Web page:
By: Dr. Deneb Bates
There are a number of diets marketed for people with MS with a wide-range of recommendations: low-fat, no grains, low animal proteins, gluten or dairy free… Not only is diet a difficult thing to objectively study, but the available data of these approaches has been inconsistent. The truth is that these recommendations are not a successful one-size-fits-all approach for people with MS. While a particular diet may be helpful to some patients, they don’t apply to everyone.
Research has shown that people with MS who have cardiovascular risk factors such as diabetes, high cholesterol or high blood pressure, show earlier disability than those with better cardiovascular health profiles. A heart healthy diet and lifestyle (including quitting smoking) that prevents and treats these risk factors is an important approach for people with Multiple Sclerosis.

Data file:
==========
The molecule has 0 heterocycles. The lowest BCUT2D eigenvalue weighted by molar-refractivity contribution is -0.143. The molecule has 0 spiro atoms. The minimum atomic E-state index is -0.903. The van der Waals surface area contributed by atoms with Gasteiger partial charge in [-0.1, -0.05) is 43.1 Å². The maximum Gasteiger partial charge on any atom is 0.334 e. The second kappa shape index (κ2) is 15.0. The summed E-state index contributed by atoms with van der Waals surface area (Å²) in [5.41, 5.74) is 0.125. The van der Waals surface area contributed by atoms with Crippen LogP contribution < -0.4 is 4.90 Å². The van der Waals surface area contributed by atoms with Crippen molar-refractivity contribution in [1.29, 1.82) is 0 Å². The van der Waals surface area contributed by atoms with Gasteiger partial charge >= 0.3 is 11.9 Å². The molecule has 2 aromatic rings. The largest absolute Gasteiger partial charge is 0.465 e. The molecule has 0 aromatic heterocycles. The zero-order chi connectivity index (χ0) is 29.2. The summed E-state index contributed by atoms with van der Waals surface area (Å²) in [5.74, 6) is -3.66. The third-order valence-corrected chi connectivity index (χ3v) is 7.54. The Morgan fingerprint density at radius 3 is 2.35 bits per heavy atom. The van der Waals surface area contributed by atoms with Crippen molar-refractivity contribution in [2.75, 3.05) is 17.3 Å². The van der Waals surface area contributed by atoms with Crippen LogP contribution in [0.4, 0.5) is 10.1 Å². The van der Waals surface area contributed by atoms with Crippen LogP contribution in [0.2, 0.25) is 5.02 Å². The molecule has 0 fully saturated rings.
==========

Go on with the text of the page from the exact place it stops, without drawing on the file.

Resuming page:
People with MS may benefit from additional testing to evaluate for celiac disease or other food intolerances, malabsorption of nutrients, or abnormal intestinal growth of bacteria. Any of these can contribute to the problematic symptoms an MS patient may experience, and may need to be addressed with medications, supplements, or treated with a specialized dietary approach.